If you’re purchasing a home, then you’re going to need a down payment.
Many home buyers are not aware that they can withdraw from their 401k to use for the down payment.
Obviously, there are some drawbacks to doing so.
In this article, we’re going to take a more in-depth look into the pros and cons of using funds from your 401k to buy a house.
Can I Borrow from my 401k to Buy a House?
You’re allowed to take out a loan from your 401k or IRA. You will be borrowing money from yourself and then paying yourself back with interest.
The 401k loan will be required to be paid back, usually automatically deducted from your paychecks. It has a tax advantage over a typical early withdrawal from your 401k without paying it back.
When you withdraw early, you will be charged a 10% tax penalty. If you get a loan and promise to repay the amount, you will not be charged a penalty tax.
As with any loan, interest accumulates on the amount borrowed. However, since it is your money, the interest is paid back to yourself, added to your 401k balance, and not paid to a lender.
You will need to talk to your plan administrator about a hardship withdrawal to purchase a home.
How much can I borrow?
- $50,000, OR
- 50% of your 401(k) account balance
- If the account balance is less than $10,000, you can borrow up to $10,000 up to your account balance
Pros and Cons of Borrowing from your 401k
When Using Your 401K to Buy a House is a Good Idea
While most financial advisors will strongly advise you not to use your retirement funds for your down payment on a house, there are certain situations where it could save you a lot of money.
Avoiding PMI with a 20% down payment
Let’s say you’re buying a $300,000 home with a $30,000 down payment with a 5% rate for 30 years. You will be required to carry private mortgage insurance because you’re putting less than 20% down. Your monthly payment will be $1,449.42, including insurance, property taxes, and PMI of $112.50 monthly.
If you can borrow another $30,000 from your 401k account, you will have a $60,000 down payment, 20% of the purchase price. You avoid PMI and have a monthly mortgage payment of $1,288.37, a savings of $161.05 per month over 30 years, saving you $57,978 over the life of the loan.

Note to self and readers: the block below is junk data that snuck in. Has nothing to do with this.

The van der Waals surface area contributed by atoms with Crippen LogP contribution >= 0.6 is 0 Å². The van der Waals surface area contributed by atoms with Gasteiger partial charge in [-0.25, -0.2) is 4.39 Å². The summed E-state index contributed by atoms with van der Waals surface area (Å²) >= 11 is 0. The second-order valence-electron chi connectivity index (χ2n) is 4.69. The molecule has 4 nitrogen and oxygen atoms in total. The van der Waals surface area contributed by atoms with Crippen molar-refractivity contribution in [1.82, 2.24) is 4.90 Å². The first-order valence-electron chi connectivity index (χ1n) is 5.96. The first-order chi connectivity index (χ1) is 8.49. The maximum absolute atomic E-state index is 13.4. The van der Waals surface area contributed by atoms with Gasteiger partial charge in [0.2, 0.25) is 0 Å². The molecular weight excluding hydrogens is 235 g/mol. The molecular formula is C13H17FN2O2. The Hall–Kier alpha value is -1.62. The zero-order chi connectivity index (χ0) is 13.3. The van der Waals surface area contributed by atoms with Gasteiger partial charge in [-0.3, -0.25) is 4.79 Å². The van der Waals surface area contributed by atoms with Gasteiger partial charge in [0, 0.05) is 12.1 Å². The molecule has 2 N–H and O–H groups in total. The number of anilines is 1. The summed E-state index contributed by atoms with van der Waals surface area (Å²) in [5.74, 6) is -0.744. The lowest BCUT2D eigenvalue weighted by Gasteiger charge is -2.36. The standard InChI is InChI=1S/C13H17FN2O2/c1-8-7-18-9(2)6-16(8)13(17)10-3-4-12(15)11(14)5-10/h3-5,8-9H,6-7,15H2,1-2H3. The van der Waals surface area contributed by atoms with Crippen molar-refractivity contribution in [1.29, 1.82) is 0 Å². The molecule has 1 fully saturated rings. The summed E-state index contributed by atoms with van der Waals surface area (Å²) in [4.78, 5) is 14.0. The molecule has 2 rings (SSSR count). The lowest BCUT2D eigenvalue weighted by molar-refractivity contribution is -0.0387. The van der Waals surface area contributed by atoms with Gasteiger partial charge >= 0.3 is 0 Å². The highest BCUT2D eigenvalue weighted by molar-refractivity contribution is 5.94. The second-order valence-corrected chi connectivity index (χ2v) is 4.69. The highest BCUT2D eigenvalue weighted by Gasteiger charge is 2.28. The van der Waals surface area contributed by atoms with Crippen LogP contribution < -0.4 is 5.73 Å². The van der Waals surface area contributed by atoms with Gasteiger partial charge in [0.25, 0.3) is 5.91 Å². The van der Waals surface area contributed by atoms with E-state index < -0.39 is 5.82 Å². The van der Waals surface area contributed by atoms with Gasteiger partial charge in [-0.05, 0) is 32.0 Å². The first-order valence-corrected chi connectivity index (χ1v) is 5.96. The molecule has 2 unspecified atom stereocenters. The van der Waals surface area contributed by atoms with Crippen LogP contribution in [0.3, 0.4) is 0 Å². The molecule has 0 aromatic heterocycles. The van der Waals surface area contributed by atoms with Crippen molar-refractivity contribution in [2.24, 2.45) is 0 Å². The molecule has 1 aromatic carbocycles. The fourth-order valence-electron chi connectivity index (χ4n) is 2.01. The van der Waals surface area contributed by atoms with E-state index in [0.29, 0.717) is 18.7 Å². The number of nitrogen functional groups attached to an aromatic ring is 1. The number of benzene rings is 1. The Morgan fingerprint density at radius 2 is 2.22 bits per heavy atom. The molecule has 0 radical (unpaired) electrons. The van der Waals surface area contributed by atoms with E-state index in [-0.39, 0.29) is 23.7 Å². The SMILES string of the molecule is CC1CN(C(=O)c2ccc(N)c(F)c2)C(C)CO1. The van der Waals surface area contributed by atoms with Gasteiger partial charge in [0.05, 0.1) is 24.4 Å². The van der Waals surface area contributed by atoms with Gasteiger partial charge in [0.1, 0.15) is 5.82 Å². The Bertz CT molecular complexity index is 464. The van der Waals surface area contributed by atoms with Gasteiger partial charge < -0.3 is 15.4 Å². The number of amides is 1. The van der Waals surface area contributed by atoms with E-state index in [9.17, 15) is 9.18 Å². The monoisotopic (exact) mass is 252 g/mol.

Becoming a First-Time Homeowner
Buying a home is cheaper than renting in the long run. Not only can you save money each month, but you will also be building equity with each payment.
If you’re like most other first-time homebuyers, the biggest hurdle to buying a house is the down payment.
If you have a healthy 401k balance and purchasing a home will get you a monthly payment lower than your rent, it may be wise to use your retirement account for the down payment.
If you can Pay Back to Loan in Less than a Year
If you have to use your retirement account for the down payment, it is best to repay the loan as quickly as possible.
Maybe you are expecting a big bonus, a raise, or have something to sell like a car. And you expect to pay back the amount you borrow; then the risk is significantly reduced.
When Borrowing from Your 401k is a Bad Idea
Borrowing from your retirement plan for any reason is a risky proposition. There are several pitfalls to borrowing from your 401k or IRA account to buy a house.
If your debt-to-income ratio is high and you’re already cutting your monthly budget pretty thin by getting a mortgage, then having a separate loan payment may make using your 401k to buy a house a terrible idea.
And even if you have plenty of money left over after paying your bills, tapping into your 401k should still be a last resort.
Your Retirement could be Harmed in the Long-Term
When borrowing from your 401k, you may not be able to contribute additional funds to your account while repaying the loan.
If your employer offers any retirement contribution matches, you will not be able to take full advantage of it.
When looking at your retirement savings in the long-term, the total amount will be less than it could because you cannot contribute for years.
When you withdraw funds from your retirement plan, you are subject to a 10% income tax penalty. The fund that money is in may also have an early-withdrawal fee.
The tax penalty is waived if you are getting a 401k loan and are repaying the amount borrowed.
However, if you leave your current employer for any reason, you may have to repay any loans within 60 days. If you’re unable to repay within the window of time, you could face a 10% tax penalty.
Low and No Down Payment Mortgages
Instead of getting a loan for your down payment, you can look into some of the government-backed loans that offer low and no down payment mortgages.
FHA Loans – FHA home loans require a low 3.5% down payment, making them a prevalent option. With a down payment this low, you may not need to use your retirement account to afford the down payment.
VA Loans – If you’re a Veteran, you could qualify for a VA home loan with no down payment. This is one of the greatest benefits offered to Vets in our Country. Not only do VA loans provide 100% financing, but no mortgage insurance is required.
USDA Loans – The U.S. Department of Agriculture guarantees USDA loans for low-to-median income families in the country’s rural areas. TDA finances 100% of the purchase price for eligible borrowers.
Conventional 97 Loan – This type of conventional loan was created by Fannie Mae to compete with the low down payment government-backed loans. As the name suggests, a conventional 97 loan offers a 3% down payment, allowing you to finance 97% of the purchase price.
Home Possible / HomeReady Loans – Fannie Mae and Freddie Mac created the Home Possible and HomeReady loan programs for first-time homebuyers who meet the income limits, have a 620 credit score and a 3% down payment. Your income must be below 100% of the area median income (AMI) to be eligible.